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Atazanavir plus ritonavir or saquinavir, and lopinavir/ritonavir in patients experiencing multiple virological failures

Johnson, Margareta; Grinsztejn, Beatrizb; Rodriguez, Claudiac; Coco, Jeffreyd; DeJesus, Edwine; Lazzarin, Adrianof; Lichtenstein, Kennethg; Rightmire, Annah; Sankoh, Serapi; Wilber, Richardh

doi: 10.1097/01.aids.0000166091.39317.99
Clinical Science

Objective: To evaluate atazanavir/ritonavir (ATV/RTV) (300/100 mg) once daily, atazanavir/saquinavir (ATV/SQV) (400/1200 mg) once daily, and lopinavir/ritonavir (LPV/RTV) (400/100 mg) twice daily, each with tenofovir (300 mg) once daily and a nucleoside reverse transcriptase inhibitor in treatment-experienced HIV-infected patients.

Methods: Randomized, open-label, 48-week multicenter trial of 358 randomized adult patients who had failed two or more prior HAART regimens with baseline HIV RNA ≥ 1000 copies/ml and CD4 cell count ≥ 50 × 106 cells/l.

Results: The primary efficacy endpoint [plasma HIV RNA reduction assessed by time-averaged difference (TAD)] was similar for ATV/RTV and LPV/RTV [TAD 0.13; 97.5% confidence interval, −0.12 to 0.39] at 48 weeks. Mean reductions from baseline for ATV/RTV and LPV/RTV were comparable at 1.93 and 1.87 log10 copies/ml, respectively. Mean CD4 cell count increases were 110 and 121 × 106 cells/l for ATV/RTV, and LPV/RTV, respectively. The efficacy of ATV/SQV was lower than LPV/RTV by both these parameters. Declines in total cholesterol and fasting triglycerides were greater with ATV/RTV and ATV/SQV than with LPV/RTV (P ≤ 0.005). Lipids in the LPV/RTV arm at week 48 generally increased from baseline. Lipid-lowering agents were used more frequently in the LPV/RTV arm than in the ATV arms (P < 0.05 versus ATV/RTV), as were antidiarrheal agents (P ≤ 0.04 versus both ATV treatments). No new or unique safety findings emerged.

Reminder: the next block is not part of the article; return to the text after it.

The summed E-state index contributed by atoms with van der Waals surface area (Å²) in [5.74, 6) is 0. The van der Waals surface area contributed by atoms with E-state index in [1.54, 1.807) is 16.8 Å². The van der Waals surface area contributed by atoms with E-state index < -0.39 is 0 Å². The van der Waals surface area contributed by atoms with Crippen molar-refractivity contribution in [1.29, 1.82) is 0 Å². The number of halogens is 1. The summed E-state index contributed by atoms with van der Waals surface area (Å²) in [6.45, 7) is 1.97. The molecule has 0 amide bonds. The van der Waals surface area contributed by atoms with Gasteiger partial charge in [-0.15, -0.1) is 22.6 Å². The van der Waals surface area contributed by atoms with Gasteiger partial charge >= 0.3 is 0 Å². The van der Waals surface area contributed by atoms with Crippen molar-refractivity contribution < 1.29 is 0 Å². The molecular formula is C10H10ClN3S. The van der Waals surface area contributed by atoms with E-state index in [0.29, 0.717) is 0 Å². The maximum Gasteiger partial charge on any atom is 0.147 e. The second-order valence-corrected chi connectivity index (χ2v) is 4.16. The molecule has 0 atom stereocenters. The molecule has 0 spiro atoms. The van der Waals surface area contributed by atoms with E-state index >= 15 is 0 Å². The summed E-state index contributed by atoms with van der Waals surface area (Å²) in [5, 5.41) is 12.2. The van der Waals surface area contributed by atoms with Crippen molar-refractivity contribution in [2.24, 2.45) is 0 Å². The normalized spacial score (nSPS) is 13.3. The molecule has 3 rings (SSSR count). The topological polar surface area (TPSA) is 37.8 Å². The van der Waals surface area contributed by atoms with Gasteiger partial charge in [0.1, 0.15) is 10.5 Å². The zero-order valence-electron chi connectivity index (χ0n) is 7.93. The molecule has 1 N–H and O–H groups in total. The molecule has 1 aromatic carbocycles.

Conclusions: ATV boosted with RTV is as effective and well tolerated as LPV/RTV in treatment-experienced patients, with a more favorable impact on serum lipids. Pharmacokinetically enhanced ATV provides a suitable choice for therapy of treatment-experienced HIV-infected patients.

From the aRoyal Free Hospital, London, UK

bInstituto de Pesquisa Clínica Evandro Chagas-Fiocruz, Rio de Janeiro, Brazil

cHospital Argerich, Buenos Aires, Argentina

dPendleton Memorial Methodist Hospital, New Orleans, Louisiana, USA

eIDC Research Initiative, Altamonte Springs, Florida, USA

fS. Raffaele Hospital, Milan, Italy

gUniversity of Colorado Health Sciences, Denver, Colorado, USA

hBristol-Myers Squibb Pharmaceutical Research Institute, Wallingford, Connecticut, USA

iBristol-Myers Squibb Pharmaceutical Research Institute, Hopewell, New Jersey, USA.

Received 4 August, 2004

Revised 8 October, 2004

Accepted 14 October, 2004

Correspondence to Dr M. Johnson, Royal Free Hospital, Pons St, London NW32QG, UK. E-mail: margaret.johnson@royalfree.nhs.uk.

© 2005 Lippincott Williams & Wilkins, Inc.